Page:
Truth delivered daily
Carolina Public Press is committed to ethical, nonpartisan reporting on the important issues facing our communities. Make us your source for trusted news in North Carolina.
Asheville’s effort to take the fight against impending water and sewer merger legislation statewide has added a new wrinkle in a long-running regional battle and the potential this year for a state-mandated takeover of the city-run system.
Rep. Chuck McGrady (R-Henderson) and Rep. Nathan Ramsey (R-Buncombe) both objected to pushback on the issue by the N.C. League of Municipalities, which lobbies on behalf of cities and town in the North Carolina legislature.
The organization recently named Asheville’s fight over a potential forced water-system merger with the Metropolitan Sewerage District of Buncombe County a top concern for the legislative session. Encouraged by the league, 44 cities or towns have, as of the end of January, adopted or considered resolutions opposing the “forced taking of a water system.”
In Western North Carolina, they include Banner Elk, Blowing Rock, Franklin and Murphy. Larger cities in other parts of the state – including Concord, Jacksonville and Kannapolis – have also signed on.
Ramsey, a first-term Republican from Fairview and former chair of the Buncombe County Board of Commissioners, said Monday that he’d prefer to see a negotiated outcome handled without legislation, a point he’s stressed in reaching out to local leaders.
“If there’s some good-faith negotiation and a good effort to reach a resolution, I don’t think the need for legislation would be as great,” Ramsey said.
But with Asheville appearing to gear up for a fight in the legislature instead, he said it’s growing more likely that some kind of lawmaking will be necessary.
“It takes people willing to sit down and have a discussion,” he said.
Instead, he said the city has opted to “go to the league and hire a lobbyist.”
“They have a right to do what they want,” Ramsey said, but as a veteran of legal fights over the system, he wants to see the issue resolved ended even if it means doing so in Raleigh.
“Asheville is unlike any water system in the state,” he said. “It’s never been a city system since the ‘20s on.”
Paul Meyer, director of governmental affairs for the League of Municipalities, said the issue has resonated because it’s more that just a regional fight.
“This is the first time I’m aware of a transfer of an asset from one local government to another by legislative act,” he said. “It sets a bad precedent.”
In addition to the legal implications, Meyer said the potential of something similar happening could alter decisions on infrastructure planning and growth.
“It certainly says to other cities think twice before making any investments because the legislature can come in and undo the legislation,” Meyer said.
An issue memo to league members entitled “Efforts to Subvert Local Decisions About Municipal Water & Sewer Utilities” [PDF] accused legislators of trying to “micromanage” water systems around the state and said that, in no uncertain terms, lasts session’s bill that amends state law governing metropolitan sewer districts sets the stage for a “forced regionalization” of the Asheville water system.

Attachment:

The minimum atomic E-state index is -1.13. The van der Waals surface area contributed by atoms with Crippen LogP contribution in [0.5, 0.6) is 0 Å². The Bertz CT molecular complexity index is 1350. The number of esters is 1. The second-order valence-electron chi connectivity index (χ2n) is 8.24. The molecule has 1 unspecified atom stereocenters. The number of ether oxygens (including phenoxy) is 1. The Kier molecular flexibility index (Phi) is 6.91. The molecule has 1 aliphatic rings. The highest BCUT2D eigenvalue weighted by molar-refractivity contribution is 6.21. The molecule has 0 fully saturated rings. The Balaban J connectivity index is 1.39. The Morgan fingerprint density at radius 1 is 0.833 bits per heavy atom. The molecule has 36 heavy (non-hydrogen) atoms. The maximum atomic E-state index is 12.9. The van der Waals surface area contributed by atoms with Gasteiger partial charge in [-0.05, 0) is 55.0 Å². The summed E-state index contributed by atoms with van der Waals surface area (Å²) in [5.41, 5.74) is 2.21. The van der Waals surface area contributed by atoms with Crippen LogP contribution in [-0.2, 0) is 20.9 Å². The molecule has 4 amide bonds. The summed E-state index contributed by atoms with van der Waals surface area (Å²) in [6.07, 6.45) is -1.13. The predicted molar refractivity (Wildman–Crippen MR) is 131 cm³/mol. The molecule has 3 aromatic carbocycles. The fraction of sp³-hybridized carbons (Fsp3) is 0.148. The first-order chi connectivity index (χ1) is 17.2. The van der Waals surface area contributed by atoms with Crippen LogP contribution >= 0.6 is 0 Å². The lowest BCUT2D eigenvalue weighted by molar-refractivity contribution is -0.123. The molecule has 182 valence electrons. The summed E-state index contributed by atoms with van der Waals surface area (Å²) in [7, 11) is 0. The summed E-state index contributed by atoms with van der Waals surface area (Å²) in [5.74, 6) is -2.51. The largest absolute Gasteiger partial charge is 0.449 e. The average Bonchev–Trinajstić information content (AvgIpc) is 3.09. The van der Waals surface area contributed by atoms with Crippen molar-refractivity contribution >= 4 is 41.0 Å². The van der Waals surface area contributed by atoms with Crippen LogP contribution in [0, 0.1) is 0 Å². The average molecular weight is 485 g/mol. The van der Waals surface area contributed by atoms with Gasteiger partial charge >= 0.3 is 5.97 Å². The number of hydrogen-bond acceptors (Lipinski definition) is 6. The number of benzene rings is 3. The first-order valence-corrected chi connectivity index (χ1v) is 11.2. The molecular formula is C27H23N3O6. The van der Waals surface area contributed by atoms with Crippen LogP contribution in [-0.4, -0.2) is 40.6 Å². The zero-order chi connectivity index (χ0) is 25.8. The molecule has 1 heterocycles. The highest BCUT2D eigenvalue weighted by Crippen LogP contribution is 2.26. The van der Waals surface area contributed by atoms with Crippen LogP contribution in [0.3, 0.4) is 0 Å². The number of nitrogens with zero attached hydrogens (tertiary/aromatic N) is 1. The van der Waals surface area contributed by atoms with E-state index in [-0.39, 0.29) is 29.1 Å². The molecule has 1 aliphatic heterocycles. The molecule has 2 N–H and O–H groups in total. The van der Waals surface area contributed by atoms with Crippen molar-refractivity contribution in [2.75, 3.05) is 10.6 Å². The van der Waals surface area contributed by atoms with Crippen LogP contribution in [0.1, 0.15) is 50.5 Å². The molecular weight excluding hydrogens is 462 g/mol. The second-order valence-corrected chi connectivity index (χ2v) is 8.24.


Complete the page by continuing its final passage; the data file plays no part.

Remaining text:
McGrady, who co-sponsored the amendments along with Rep. Tim Moffitt (R-Buncombe) said the league’s language was not helpful.
“I’d characterize it as harsh,” he said.
McGrady said he wouldn’t support legislation if he believed it to be a part of a “willy-nilly” effort by the General Assembly to get involved in local water and sewer issues. Moffitt, who chaired last year’s study on the water system merger, did not respond to interview requests. The committee he chaired held a series of meetings on the issue last year before issuing a report.
“I’d point out that the Asheville water system has a unique history,” McGrady said.
McGrady said he worked on the bill late last year, particularly sections dealing with the incorporation of areas of northern Henderson County into a new system. He said the bill is now in the hands of Moffitt and Ramsey.
McGrady said last Friday he wouldn’t introduce the bill first thing this week, “but I expect it to be introduced early in the session.”
He acknowledged that it could not be introduced as a local bill since legislation on municipal water and sewerage districts is part of the state’s general statutes.
Asheville Vice Mayor Esther Manheimer, said she believes some of the lobbying and appeals to other cities and towns in the state are paying off.
She said the league’s decision to put the merger issue front and center was encouraging and an indication of greater unity among municipalities in dealing with a legislature that’s not as friendly to cities and towns and its predecessors.
“I think cities have realized that we have to operate as unit,” Manheimer, who spoke recently at a league meeting on the issue, said.
Many of her counterparts around the state, she said, see the water merger as wrong and an overreach by the General Assembly.
Manheimer, who represents Asheville on the governing board of the Metropolitan Sewerage District and has announced her upcoming bid to be Asheville’s next mayor, said she is encouraged that Ramsey and others are still interested in a negotiated outcome rather than a nasty legislative battle.
And while she respects the legal fights on water and sewer Ramsey went through as country commission chair, Manheimer said there’s no immediate need to push through a change.
“We don’t have a burning issue with the water system right now,” she said.
She pointed out that Asheville and the Metropolitan Sewer District are already cooperating on a number of levels including shared billing and some aspects of infrastructure.
“I think we’ll continue to find efficiencies,” she said.
Still, Manheimer said, there’s a growing sense that the legislation and the fight that will follow is coming — and soon.
“It’s tense right now,” she said.